During the Soviet censorship, Malevich's art spearheaded the Ukrainian Avant-Garde of the early 20th century. His radically abstract paintings consisted of pure geometric forms and their relation to the surrounding space, a work that's been considered an indelible line between old and new art.
Born in Kyiv in 1879, Kazimir Malevich lived during some of Europe's most turbulent times leading up to World War I and the October Revolution. In his teen years, he taught himself how to paint before studying art. He then segued through realism, impressionism and symbolism in a short time period. In search of his avant-garde style, he found The Great War to be the isolation patch he needed to develop the great leap to a bold new abstract language.
With suprematism, Malevich pioneered pure geometric abstraction as an art form free of social and political context. Simple forms such as squares were elevated to monochromatic fields in this defining modernist movement. His work and ideas were massively influential to many modernist art movements that came after it. His work can be seen in some of the most important museums around the world.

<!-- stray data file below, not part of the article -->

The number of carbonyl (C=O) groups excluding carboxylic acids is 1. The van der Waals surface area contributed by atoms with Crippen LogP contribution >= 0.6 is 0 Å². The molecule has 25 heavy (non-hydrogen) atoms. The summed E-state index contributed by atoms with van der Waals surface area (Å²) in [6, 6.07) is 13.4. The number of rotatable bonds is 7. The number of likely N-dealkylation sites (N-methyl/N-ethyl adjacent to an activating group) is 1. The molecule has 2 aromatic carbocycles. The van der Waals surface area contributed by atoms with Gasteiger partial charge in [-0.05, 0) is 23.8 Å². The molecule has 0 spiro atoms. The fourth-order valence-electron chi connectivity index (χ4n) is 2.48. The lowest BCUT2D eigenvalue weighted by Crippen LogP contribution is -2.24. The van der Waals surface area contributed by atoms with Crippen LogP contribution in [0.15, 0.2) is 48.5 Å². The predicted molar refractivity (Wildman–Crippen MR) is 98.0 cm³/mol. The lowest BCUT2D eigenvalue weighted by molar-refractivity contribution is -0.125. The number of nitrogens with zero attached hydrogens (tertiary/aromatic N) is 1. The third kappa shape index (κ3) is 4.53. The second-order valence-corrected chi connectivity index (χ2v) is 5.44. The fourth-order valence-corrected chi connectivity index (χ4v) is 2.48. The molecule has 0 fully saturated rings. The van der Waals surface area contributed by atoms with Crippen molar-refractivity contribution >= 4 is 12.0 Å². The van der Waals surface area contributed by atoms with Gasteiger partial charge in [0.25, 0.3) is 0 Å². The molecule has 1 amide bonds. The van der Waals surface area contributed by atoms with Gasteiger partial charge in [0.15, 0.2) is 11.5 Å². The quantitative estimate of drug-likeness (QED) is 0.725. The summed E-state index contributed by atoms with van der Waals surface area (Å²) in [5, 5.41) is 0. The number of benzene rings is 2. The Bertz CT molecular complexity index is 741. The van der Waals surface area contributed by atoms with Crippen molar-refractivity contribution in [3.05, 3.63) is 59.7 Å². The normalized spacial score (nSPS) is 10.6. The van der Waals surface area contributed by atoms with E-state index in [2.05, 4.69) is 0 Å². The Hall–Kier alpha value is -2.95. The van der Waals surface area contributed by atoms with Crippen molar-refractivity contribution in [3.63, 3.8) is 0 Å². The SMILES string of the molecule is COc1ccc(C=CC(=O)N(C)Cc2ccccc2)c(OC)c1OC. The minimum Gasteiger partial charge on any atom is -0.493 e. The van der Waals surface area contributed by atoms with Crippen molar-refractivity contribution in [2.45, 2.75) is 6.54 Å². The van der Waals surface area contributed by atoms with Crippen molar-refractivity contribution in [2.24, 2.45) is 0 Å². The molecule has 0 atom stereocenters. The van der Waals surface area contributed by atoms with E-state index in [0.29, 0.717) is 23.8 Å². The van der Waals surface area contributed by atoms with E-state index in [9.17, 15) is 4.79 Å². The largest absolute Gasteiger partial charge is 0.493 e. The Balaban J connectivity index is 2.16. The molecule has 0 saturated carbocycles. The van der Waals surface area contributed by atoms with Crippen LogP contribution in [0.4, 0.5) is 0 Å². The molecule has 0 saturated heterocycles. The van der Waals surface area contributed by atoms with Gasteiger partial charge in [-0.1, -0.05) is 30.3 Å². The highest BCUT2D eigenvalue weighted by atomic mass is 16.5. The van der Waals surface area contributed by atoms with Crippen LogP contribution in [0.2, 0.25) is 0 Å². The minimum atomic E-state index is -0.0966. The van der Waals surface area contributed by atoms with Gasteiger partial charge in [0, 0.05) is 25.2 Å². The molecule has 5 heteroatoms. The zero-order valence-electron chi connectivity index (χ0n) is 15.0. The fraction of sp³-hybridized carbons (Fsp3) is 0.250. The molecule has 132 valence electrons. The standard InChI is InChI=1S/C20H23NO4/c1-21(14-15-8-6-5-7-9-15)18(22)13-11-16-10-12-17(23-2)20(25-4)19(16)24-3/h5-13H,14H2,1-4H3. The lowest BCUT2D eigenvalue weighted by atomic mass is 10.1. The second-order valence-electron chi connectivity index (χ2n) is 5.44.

In 1923's 'Black Cross', unlike the famous apolitical and nonsymbolic 'Black Square', Malevich presents us with something less neutral. The cross has a long association with religion and mysticism and is often seen as an image of intersection, a moment that induces the need for a decision. The cross can also be a symbol of death and penance or conversely a time for change and new beginnings.
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